Fast appending files to tar archive is impossible.

Eventually, tar is very slow for appending files to the existing tarball. I’m particularly talking about following options:

-r – append files to the end of an archive
-u – only append files newer than copy in archive

Logically thinking, for -u to work, it should accomplish linear search through the archive. Than bigger the archive, than slower the search. Moreover, if you’ll try to append in the loop, it will accomplish search as many times as many iterations you loop has. I would advice to use in the most exceptional case ONLY. Try avoiding

# -u. slow inefficient approach of taring multiple files
for file in $(ls -A)
    tar -uf tarball.tar $file;		#traverses all archive to append the file.

You’d think that -r option usage forces tar application to append files to the end of the archive, getting the position of the archive’s end from archive’s index. It doesn’t. Tar format is designed in a way that it has no index.

# -r approach is also slow and inefficient
for file in $(ls -A)
    tar -rf tarball.tar $file;		#traverses all archive to append the file.

However, TAR supports several formats for its archive. But they are not well-documented. I had a brief overview of them, and looks like
–format=gnu is the most recent and featured one. And It still has no index. I no longer understand why tar is even used. Despite of that, below is a workaround, allowing for packing unlimited amounts of files right instant. I recommend to never use append function with tar format. Instead, get to know what are you going to archive, prepare necessary files, and archive them all.

# faster approach for taring multiple files. No appending
ls -A >> list.txt
tar -cT list.txt -f backup.tar

Linux Terminal (BASH) Keyboard shortcuts. Readable presentation.

Linux terminal shortcuts are extremely handy. They can speed-up your everyday tasks significantly. Additionally, most commends are applicable to Cisco telnet/SSH sessions and any other terminals. A very little amount of people aware that your terminal can cut/paste strings and words. It can, all shortcuts are there.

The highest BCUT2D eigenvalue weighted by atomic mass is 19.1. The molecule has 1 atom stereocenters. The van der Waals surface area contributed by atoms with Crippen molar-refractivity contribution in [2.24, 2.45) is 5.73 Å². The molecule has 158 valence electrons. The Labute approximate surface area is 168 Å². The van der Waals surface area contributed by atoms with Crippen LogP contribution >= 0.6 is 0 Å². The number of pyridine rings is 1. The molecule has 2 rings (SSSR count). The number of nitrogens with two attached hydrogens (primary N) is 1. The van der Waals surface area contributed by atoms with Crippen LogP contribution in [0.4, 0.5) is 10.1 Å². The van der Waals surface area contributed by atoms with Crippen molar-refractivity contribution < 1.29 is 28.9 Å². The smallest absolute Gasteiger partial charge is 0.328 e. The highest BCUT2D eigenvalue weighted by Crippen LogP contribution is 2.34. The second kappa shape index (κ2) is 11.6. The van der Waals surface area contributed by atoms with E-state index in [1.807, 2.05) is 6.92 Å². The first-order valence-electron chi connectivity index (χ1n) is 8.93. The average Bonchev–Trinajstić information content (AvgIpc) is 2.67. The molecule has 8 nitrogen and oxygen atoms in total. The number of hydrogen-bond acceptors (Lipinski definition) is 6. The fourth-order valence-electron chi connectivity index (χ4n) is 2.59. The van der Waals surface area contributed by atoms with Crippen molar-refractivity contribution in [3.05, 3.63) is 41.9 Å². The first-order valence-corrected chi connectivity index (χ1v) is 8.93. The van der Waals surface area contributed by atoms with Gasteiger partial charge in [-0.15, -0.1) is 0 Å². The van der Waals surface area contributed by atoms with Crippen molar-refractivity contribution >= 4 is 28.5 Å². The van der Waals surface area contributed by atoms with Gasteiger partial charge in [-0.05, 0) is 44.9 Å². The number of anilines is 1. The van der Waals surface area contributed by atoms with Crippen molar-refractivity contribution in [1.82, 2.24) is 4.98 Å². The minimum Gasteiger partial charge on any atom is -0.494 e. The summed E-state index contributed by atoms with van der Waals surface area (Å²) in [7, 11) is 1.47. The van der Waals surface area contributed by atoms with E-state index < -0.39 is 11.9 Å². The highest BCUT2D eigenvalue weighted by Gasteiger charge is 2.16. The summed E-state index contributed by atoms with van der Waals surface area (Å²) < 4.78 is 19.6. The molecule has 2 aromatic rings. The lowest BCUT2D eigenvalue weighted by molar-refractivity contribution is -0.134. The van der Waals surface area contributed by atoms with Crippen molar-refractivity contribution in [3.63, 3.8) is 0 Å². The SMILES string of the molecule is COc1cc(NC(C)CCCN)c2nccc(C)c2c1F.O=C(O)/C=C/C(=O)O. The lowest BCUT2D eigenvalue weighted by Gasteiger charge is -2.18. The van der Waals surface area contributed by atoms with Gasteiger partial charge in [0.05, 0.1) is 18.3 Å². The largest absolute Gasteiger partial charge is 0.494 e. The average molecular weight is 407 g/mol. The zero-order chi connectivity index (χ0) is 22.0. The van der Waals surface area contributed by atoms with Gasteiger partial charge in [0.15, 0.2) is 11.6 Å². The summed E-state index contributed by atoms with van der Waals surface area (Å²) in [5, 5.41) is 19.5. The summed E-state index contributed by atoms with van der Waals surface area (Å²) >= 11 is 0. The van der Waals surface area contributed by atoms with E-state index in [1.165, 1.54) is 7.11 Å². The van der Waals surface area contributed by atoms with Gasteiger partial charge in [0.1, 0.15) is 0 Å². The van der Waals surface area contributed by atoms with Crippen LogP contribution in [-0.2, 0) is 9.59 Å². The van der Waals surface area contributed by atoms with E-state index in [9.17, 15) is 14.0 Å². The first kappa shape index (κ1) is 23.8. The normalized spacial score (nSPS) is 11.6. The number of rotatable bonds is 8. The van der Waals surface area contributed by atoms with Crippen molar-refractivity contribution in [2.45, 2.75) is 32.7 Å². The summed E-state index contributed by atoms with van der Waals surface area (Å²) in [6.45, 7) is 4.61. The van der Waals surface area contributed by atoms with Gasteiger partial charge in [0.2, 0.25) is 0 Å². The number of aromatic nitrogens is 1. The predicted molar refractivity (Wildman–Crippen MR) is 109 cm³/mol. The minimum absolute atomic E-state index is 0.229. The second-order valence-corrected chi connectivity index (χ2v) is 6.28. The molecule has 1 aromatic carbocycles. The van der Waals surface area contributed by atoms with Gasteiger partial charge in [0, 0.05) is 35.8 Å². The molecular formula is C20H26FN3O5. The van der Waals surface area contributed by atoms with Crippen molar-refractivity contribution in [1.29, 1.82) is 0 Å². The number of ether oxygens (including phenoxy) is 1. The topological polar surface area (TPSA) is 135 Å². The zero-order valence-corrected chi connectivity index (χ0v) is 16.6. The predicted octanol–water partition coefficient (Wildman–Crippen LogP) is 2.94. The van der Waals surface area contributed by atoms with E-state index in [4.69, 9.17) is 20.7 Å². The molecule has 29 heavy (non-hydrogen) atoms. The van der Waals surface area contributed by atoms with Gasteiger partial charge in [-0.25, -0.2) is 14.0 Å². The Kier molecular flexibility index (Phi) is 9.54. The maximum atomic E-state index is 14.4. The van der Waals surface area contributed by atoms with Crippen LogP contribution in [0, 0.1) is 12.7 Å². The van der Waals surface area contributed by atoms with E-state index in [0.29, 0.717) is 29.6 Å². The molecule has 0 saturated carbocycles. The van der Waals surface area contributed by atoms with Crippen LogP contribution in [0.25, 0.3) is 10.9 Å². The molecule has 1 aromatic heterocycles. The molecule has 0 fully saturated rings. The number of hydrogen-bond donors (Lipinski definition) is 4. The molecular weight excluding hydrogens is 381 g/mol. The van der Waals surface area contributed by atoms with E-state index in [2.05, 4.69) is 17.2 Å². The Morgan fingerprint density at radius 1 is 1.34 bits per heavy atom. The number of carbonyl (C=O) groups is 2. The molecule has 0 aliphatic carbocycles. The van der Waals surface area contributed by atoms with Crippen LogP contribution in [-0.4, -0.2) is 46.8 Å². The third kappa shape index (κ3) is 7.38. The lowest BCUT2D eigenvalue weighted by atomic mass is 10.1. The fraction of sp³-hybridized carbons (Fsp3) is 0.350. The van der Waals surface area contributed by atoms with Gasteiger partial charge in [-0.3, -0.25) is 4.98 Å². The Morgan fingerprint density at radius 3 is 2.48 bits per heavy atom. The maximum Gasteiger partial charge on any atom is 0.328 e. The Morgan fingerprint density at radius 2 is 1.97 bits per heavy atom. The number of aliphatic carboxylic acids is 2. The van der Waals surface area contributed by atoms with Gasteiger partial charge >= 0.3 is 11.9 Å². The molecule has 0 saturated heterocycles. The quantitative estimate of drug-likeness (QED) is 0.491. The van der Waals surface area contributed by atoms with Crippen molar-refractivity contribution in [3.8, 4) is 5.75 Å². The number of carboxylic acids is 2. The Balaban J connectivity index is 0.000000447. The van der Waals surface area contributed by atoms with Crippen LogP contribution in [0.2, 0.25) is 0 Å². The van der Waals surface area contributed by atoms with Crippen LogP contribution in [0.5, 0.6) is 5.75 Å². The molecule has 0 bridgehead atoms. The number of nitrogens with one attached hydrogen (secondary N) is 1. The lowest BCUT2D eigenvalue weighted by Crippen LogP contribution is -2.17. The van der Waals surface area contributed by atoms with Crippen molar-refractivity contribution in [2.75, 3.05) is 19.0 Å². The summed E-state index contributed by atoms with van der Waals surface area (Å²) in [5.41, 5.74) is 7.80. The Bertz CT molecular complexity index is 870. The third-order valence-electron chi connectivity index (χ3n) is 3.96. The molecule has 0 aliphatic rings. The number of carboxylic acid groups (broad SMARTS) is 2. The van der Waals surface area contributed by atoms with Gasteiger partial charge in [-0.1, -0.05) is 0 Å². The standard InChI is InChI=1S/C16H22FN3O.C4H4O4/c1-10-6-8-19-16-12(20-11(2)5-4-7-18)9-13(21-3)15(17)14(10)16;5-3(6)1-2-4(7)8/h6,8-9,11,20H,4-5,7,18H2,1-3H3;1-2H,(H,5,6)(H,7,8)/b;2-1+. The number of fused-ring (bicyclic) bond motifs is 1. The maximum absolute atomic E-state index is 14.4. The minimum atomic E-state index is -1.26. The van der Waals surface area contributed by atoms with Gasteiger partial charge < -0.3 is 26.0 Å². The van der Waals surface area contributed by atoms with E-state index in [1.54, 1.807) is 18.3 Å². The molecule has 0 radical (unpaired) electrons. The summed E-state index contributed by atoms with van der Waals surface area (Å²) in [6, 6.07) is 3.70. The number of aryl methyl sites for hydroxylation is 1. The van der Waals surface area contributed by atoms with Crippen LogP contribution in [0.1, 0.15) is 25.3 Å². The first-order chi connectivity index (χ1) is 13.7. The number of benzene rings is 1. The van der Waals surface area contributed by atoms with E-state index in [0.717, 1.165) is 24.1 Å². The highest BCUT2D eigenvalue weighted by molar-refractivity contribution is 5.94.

There are thousands of pages out there with the list of same shortcuts. What is the reason for me to duplicate widely spread information? Simple – all list around there are organized in a random unreadable way. I’ve put some effort and organized stuff according the functionality. I believe that my version of the list is much more usable than the rest out there. Enjoy.

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Fedora 10 Proprietary Soft Installation Script

When I Migrated to Fedora 10, I wrote small script, which was installing most common proprietary software I needed and updates system. I didn’t publish it, because I thought that it is useless and “do not publish all crap you think matters”. But this script was used more than twice by me, so Here it is. Just run it as Root.

su -c '
#Installing proprietary repositories
#rpm fusion
rpm -Uvh http://download1.rpmfusion.org/free/fedora/rpmfusion-free-release-stable.noarch.rpm http://download1.rpmfusion.org/nonfree/fedora/rpmfusion-nonfree-release-stable.noarch.rpm;
rpm -ivh http://linuxdownload.adobe.com/adobe-release/adobe-release-i386-1.0-1.noarch.rpm;
#installing software
yum -y install  kmod-nvidia stardict fusion-icon flash-plugin gnome-mplayer audacity xine-lib-extras-nonfree vlc libdvdread gstreamer-plugins* libmad libid3tag id3v2 xine-lib-extras-nonfree kdemultimedia-extras-nonfree wine unrar ida stardict azureus;
#updating sustem
yum -y update;
#healing fedora-after-update-bug
rm -rf /var/lib/rpm/__db.*;

UPDATE: I was pointed to a more robust script for additional soft installation for fedora.FedoMATIX